By Paul Heidebrecht, MCC Ottawa Office Director
It has now been almost two weeks since our Minister of Foreign Affairs announced that Canada was cutting off diplomatic ties with Iran. While this was a dramatic and surprising action, Minister Baird’s statement pointed out that his government’s “position on the regime in Iran is well known.” I agree.
One of the higher profile members of the government’s cabinet, Minister Baird has been rather outspoken in his criticism of leaders around the world who do things that his government disagrees with.
Several times every week the minister indicates that he is “disappointed,” “deeply disappointed,” “concerned,” “deeply concerned,” “troubled,” “deeply troubled,” “disturbed,” “outraged,” or even “horrified” by the actions of another government.
He often “regrets,” “mourns,” “decries,” “stands against,” “rejects,” “deplores,” or even “proudly boycotts” these actions. The most common verb, however, is to “condemn” or “strongly condemn” a given action, and to “urge” or “call for” a change of direction.
To be clear, issuing critical statements is part and parcel of standard diplomatic practice. They did not start with the current minister, but are a routine way Canada and other nations seek to exert pressure on their peers. The frequency of critical statements also tends to ebb and flow depending upon the nature of global events.
Nonetheless, Minister Baird has been relatively outspoken in his role—by my count, he has issued more than 150 critical statements in his 16 months on the job.
In a recent speech at the annual Religious Liberty Dinner in Washington, DC, the minister emphasized that he and his government “will stand for what is principled and just, regardless of whether it is popular, convenient or expedient.”
In that same speech Minister Baird used what appears to have become his signature line: “I’m proud to say Canada no longer simply ‘goes along to get along’ in the conduct of its foreign policy.” The point of this expression is that the current government isn’t afraid to take a clear position on issues, and to communicate that position in the clearest possible terms.
There are times when MCC also takes clear positions on issues, and seeks to communicate those positions in the clearest possible terms.
After all, MCC also stands for what is principled and just, regardless of whether it is popular, convenient, or expedient.
Beyond our response to the decision on Iran, recent examples include:
- expressing concern over our government’s treatment of conscientious objectors to war,
- its lack of support for a strong Arms Trade Treaty, and
- its decision to restrict health care access for refugees.
Quite often, however, MCC is asked to be more outspoken about situations of injustice in Canada and around the world. Our supporters are keen to see MCC “say something” or “take a position” in response to a particular situation of injustice.
There is a desire, at least in some quarters, for MCC to be “more prophetic” in our approach.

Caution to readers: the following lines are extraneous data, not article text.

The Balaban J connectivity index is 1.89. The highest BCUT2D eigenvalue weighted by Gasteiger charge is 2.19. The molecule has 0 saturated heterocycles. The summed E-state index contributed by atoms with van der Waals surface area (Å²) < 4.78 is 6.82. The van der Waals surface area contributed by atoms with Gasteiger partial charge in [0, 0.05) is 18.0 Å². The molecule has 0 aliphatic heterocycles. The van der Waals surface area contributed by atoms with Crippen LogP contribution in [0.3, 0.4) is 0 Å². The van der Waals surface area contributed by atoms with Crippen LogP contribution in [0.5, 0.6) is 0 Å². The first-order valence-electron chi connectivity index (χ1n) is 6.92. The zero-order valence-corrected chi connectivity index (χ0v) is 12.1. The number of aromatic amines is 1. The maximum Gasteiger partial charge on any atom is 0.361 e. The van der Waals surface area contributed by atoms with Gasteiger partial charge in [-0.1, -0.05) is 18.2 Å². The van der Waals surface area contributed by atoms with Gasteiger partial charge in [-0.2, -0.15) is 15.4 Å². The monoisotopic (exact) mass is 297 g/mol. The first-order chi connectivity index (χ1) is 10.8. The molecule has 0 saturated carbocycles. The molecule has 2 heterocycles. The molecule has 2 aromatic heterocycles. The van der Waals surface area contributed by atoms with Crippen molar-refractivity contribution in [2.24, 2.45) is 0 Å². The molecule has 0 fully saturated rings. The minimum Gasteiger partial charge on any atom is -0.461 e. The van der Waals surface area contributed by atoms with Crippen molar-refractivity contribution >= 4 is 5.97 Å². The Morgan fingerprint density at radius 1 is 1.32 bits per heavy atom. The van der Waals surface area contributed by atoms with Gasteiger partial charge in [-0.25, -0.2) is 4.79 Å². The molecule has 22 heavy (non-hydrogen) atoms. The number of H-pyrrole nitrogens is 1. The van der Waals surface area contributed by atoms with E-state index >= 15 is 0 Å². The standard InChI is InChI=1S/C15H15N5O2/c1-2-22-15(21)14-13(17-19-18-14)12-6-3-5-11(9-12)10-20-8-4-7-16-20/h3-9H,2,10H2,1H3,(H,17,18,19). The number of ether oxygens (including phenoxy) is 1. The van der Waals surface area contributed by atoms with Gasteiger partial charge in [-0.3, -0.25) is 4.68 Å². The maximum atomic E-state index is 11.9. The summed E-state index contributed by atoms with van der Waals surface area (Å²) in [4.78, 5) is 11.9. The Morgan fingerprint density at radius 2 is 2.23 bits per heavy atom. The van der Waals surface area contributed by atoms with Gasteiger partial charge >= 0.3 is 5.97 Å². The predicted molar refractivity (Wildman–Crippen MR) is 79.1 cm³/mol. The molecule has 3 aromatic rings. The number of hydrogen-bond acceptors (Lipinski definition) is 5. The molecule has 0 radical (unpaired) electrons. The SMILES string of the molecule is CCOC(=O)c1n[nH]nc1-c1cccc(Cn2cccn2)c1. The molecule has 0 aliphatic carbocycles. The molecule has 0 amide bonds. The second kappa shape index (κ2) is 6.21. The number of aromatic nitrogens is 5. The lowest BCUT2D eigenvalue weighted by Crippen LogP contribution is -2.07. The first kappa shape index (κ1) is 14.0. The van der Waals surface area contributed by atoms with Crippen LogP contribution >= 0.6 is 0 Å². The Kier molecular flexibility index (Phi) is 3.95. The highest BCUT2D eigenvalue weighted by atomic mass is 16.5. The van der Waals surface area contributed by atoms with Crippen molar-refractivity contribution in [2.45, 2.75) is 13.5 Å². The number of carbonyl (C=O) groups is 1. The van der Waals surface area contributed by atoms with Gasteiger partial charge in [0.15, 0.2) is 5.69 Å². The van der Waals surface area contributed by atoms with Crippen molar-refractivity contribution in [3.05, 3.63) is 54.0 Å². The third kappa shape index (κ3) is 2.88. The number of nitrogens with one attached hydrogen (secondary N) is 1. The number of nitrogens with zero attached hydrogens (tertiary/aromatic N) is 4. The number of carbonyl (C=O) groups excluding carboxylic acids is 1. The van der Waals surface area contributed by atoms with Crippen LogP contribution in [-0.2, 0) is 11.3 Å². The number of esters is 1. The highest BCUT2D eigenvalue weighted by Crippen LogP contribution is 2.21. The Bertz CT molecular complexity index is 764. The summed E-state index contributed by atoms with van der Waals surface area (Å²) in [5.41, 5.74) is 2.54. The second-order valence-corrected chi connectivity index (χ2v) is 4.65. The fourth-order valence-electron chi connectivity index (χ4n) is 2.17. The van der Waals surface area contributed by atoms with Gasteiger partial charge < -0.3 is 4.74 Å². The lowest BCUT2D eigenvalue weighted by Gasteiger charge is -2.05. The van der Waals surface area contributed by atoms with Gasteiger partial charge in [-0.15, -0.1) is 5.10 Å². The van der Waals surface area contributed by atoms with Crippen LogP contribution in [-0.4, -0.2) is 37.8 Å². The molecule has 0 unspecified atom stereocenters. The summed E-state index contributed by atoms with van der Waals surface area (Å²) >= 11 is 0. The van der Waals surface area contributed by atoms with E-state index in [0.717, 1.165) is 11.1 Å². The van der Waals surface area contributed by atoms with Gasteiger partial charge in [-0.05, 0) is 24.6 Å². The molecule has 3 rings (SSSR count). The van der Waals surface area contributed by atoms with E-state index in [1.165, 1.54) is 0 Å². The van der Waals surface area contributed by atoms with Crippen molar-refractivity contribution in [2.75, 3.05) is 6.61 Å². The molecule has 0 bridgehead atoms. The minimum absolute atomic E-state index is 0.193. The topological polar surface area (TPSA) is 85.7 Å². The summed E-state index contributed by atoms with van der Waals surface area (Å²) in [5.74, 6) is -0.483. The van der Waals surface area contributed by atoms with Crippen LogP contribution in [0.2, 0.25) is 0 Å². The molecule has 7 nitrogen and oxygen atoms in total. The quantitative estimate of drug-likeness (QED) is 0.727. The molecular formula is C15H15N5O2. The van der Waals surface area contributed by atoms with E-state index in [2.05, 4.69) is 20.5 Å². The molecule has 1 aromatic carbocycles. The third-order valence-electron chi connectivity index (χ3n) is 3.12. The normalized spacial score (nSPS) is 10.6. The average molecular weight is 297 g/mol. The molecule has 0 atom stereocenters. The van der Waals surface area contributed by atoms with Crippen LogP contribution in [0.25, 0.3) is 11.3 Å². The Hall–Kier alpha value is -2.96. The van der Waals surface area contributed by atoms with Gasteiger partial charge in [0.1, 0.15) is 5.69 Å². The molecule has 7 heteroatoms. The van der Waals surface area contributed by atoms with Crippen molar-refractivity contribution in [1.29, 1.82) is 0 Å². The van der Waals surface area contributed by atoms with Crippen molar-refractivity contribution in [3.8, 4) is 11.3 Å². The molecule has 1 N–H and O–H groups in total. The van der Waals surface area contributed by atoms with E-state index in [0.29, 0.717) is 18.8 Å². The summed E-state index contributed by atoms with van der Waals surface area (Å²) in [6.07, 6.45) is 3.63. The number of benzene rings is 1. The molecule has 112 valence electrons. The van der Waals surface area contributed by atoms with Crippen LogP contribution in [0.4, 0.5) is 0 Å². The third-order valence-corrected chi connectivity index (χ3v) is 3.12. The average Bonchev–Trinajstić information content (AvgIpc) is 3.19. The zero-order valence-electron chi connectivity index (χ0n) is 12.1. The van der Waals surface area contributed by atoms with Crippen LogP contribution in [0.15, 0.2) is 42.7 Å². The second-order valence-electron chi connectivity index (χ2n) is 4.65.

I have struggled at times to know how to best to respond to these calls.
Does being more prophetic mean we should act more like Minister Baird?
Perhaps it means Ottawa Office staff should seek to follow the pattern of Hebrew prophets, sharing words of warning and woe for our people and our political leaders. Perhaps it means we should claim to be speaking on behalf of God.
This seems rather bold to me, even though MCC does ground our program work in biblical imperatives, and we ground our political and public engagement in the voices of partners—through whom God no doubt speaks.
After all, one thing I find troubling about Minister Baird’s statements is his certainty that Canada’s position is virtuous and beyond reproach.
If I am certain about anything, it is often that the cause of a given problem—and its ultimate solution—is more complicated than the minister seems to think it is.
In any case, the larger question that lingers for me is: What impact do more prophetic statements have? Is stronger language really what we need if the point is to change the behaviour of the people being addressed, rather than to simply predict the future by further entrenching that behaviour?
To be sure, there are instances where a principled, uncompromising, and clear statement is actually intended to speak to a different audience than the person being addressed. For example, it may be intended to let an affected community know that they have been heard, and that their experience of injustice has impacted us as well.
Perhaps this desire to express solidarity is at the root of many calls for MCC to be more prophetic. Perhaps it is even what lies behind many of Minister Baird’s statements.
But I am still left to wonder: where is the line…
- between righteous indignation and letting off steam?
- between moral clarity and moralistic posturing?
- between speaking truth to power and a display of cynicism?
What do you think?
By Paul Heidebrecht, MCC Ottawa Office Director